The National Mortgage Bankers Association released its 2011 first quarter data today, and new 30-day mortgage delinquencies fell during the first quarter to the lowest level reached since the first quarter of 2008.
Related Post: Foreclosure inventory in Colorado falls to two-year low
2.17 percent of all mortgage loans surveyed were delinquent during the first quarter, falling from 2010's first quarter rate of 2.27. The percentage of loans that are 30-days delinquent has not been below 2.17 percent since the first quarter of 2008 when 2.03 percent of all mortgage loans were 30-days delinquent.
2011's first quarter 30-day delinquency rate is the lowest first quarter rate since 2008, and supports findings recently released by the Colorado Division of Housing showing that new foreclosure filings are presently trending downward.
In the graph below, the 30-day delinquency rate is broken out by year and by quarter. We can see that while the 30-day delinquency rate is the lowest it's been in three years, it is still above the rates reported during 2006, 2007 and 2008.
We also can note that the first quarter 30-day delinquency rate tends to be low compared to the other quarters, so we'd expect a drop from the fourth quarter, and we did see that. Nevertheless, the fact that this is the lowest 30-day delinquency rate in 12 quarters is significant and does support the conclusion that there are indeed fewer borrowers actually missing mortgage payments today compared to recent quarters.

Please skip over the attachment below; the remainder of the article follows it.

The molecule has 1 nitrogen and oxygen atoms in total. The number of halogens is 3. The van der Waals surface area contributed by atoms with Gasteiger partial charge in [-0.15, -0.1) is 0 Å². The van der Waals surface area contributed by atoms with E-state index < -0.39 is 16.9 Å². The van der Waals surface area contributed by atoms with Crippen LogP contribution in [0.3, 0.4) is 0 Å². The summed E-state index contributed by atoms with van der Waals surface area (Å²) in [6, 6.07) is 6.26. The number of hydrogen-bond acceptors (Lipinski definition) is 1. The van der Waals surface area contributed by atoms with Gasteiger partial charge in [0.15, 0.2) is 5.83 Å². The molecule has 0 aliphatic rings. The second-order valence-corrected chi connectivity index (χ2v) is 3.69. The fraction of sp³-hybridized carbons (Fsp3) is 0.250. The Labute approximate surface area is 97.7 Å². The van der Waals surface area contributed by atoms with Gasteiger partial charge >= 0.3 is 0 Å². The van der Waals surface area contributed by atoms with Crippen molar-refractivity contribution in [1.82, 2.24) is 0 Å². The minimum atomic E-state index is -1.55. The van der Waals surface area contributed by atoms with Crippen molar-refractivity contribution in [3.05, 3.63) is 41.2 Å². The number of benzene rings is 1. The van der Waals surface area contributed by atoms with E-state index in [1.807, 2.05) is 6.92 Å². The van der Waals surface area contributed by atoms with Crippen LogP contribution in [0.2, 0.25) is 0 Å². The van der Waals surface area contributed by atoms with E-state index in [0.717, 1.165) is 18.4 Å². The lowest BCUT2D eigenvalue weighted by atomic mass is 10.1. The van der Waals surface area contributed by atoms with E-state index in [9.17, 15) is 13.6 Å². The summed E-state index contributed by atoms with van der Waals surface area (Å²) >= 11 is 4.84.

The second graph shows a comparison between the Colorado 30-day delinquency rate and the national rate. We can see that the Colorado rate has been below the national rate in every year for which we have data. This isn't just true for the first quarter either. The Colorado 30-day delinquency rate is below the national rate in every quarter since at least as early as 2006.
During the first quarter of 2011, the national 30-day delinquency rate was 3.0, and it was 2.17 in Colorado. During the first quarter, Colorado had one of the lowest 30-day delinquency rates in the nation, with 41 states showing higher 30-day delinquency rates than Colorado.
Note: The 30-day delinquency rate is helpful in analyzing foreclosure trends since unresolved 30-day delinquencies eventually become foreclosure filings. If the number of 30-day delinquencies fall, then foreclosure filings are likely to fall in subsequent quarters as well, all thing being equal.